Leg raises, hip flexors, hard ab training, lower back pain

Posted on October 15, 2018

(Last Updated On: October 15, 2018)

Omar writes,

“Hi Brian,

What is your opinion of hanging leg raises for abs? I need to train abs for bodybuilding purposes (hypertrophy), but also spare my lower back. Some people say that it’s not back-friendly since it overworks the hip flexors, but then why are exercises such as supine leg raises/lowers prescribed for people with back pain? Both of them train the external obliques. Also, would hanging leg raises help with [anterior pelvic tilt] since it trains [posterior pelvic tilt]?

If they are not good for back health, what alternatives would you recommend that are advanced enough for hypertrophy (provided I’m lean enough)?

Thanks for your blog.”


Hey Omar,

In general, I don’t have any problems with leg raises, of any kind. I pretty much always insure the person does them with their lower back snug to the surface though.


But not this,

I do prefer supine over hanging. Supine you can get a nice arm stretch and not have to lean on the elbows. I’m not against hanging, I just find more bang for the buck in supine.

If the person’s lower back is not feeling great, then they might not feel good regardless of how solid technique is. Reason being when the abdominals are working that hard, it tends to not feel great on a sensitive lower back.

Why squeezing the stomach can make lower back pain worse

(You can regress the movement then e.g. one leg at a time, not reach as low, bent leg vs straight leg.)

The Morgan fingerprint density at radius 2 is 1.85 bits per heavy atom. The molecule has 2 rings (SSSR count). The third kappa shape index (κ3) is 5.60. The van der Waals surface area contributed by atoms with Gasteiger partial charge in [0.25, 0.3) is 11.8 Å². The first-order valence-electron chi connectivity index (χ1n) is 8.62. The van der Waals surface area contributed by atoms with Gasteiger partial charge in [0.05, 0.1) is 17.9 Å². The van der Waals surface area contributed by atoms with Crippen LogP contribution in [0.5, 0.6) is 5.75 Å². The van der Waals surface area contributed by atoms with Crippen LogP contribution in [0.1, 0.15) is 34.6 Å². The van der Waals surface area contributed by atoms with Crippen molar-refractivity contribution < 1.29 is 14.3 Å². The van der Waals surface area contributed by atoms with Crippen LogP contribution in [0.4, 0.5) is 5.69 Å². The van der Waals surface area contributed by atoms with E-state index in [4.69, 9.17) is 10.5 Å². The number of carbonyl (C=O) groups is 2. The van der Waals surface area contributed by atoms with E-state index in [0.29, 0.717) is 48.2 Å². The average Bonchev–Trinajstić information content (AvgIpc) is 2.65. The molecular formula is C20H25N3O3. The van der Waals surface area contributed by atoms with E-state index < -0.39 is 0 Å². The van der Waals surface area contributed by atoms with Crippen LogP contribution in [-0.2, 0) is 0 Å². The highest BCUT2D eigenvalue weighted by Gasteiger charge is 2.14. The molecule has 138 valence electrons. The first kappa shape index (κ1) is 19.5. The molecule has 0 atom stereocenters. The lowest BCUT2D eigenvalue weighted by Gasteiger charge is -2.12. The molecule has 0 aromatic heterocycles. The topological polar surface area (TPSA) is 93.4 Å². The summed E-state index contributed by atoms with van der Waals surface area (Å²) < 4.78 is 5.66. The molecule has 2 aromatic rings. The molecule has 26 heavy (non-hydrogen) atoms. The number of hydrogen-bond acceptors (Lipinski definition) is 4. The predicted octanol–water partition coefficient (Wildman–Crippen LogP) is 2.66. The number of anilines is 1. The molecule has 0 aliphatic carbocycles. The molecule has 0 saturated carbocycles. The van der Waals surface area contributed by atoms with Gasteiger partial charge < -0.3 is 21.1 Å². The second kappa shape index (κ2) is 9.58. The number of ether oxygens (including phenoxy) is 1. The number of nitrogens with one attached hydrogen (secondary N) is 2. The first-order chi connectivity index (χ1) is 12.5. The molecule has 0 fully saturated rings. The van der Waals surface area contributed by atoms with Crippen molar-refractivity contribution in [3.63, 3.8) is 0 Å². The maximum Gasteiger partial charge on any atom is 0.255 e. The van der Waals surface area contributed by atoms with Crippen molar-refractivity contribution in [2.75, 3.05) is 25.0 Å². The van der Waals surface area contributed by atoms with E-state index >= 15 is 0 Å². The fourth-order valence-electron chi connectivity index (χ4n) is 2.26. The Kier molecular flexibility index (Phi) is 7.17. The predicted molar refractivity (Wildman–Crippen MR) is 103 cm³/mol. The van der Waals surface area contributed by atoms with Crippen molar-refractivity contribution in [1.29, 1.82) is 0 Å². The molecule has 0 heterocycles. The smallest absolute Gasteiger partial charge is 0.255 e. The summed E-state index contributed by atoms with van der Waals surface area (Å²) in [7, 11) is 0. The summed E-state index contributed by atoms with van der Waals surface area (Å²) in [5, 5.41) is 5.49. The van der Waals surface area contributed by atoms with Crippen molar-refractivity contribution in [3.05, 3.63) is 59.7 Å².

When it comes to anterior pelvic tilt (APT), I tend to worry more about lower back positioning than whether the hip flexors are stiff, or how much they’re working. In other words, I worry more about, when moving, not allowing APT to occur opposed to focusing on “work this muscle, stretch that muscle.”

8 Weeks Towards Correcting Your Anterior Pelvic Tilt

Plank variations are some of my favorite ways to work the abs.


“Thanks for the response.

I’ve seen people like Dr. Stuart McGill not recommend this exercise since it involves spinal flexion. That’s why I was asking.

Hanging leg raises used to make my lower abs very sore (btw, I was talking about the one where you hang off a bar, not leaning on the elbows), but I stopped doing them after reading McGill’s work.

Is there any way to make them more spine conserving? Plank variations are too easy for ab hypertrophy. I can do a one arm long lever plank (the end position of a hand walkout) for quite some time.”


It depends how you want to view the flexion.

For the supine version, by keeping the spine flat on the ground, that involves holding the spine in a little bit of static flexion. Because a flat spine is, for most, not a spine completely in neutral. (Neutral is a little lordosis.) It is very, very rare a person’s spine is so sensitive to flexion, the position of static flexion will bother them. However, doing it while also tensing the abs a great deal can be more of an issue.

With the hanging version, the more the person brings their knees into their chest, the more likely they perform dynamic flexion.

In most active, younger males -the population flexion is most often a concern- there’s not any advantage in doing that. It’s not necessarily harmful, particularly because the spine is unloaded, but it’s hard to make an argument that extra ROM is worth it.

For planks, if you have someone around, you can put 45lbs on your back. I’ve done this with plenty of clients. Straight arm version:


(Would go bent arm if you’re focused on the abs more.)

If you put 45 or 90 pounds close to your waist, that’s usually a good challenge.

This was a CFL player client I had:

Lot of ways you can play with them. That dude could squat close to 600 if I remember right. Not sure I’ve ever trained someone who was so strong I couldn’t give them a challenge.

Since you mentioned the long lever aspect, this is a good one too:

Not exactly a plank, but it’s a similar flavor

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Posted in: Lower Back Pain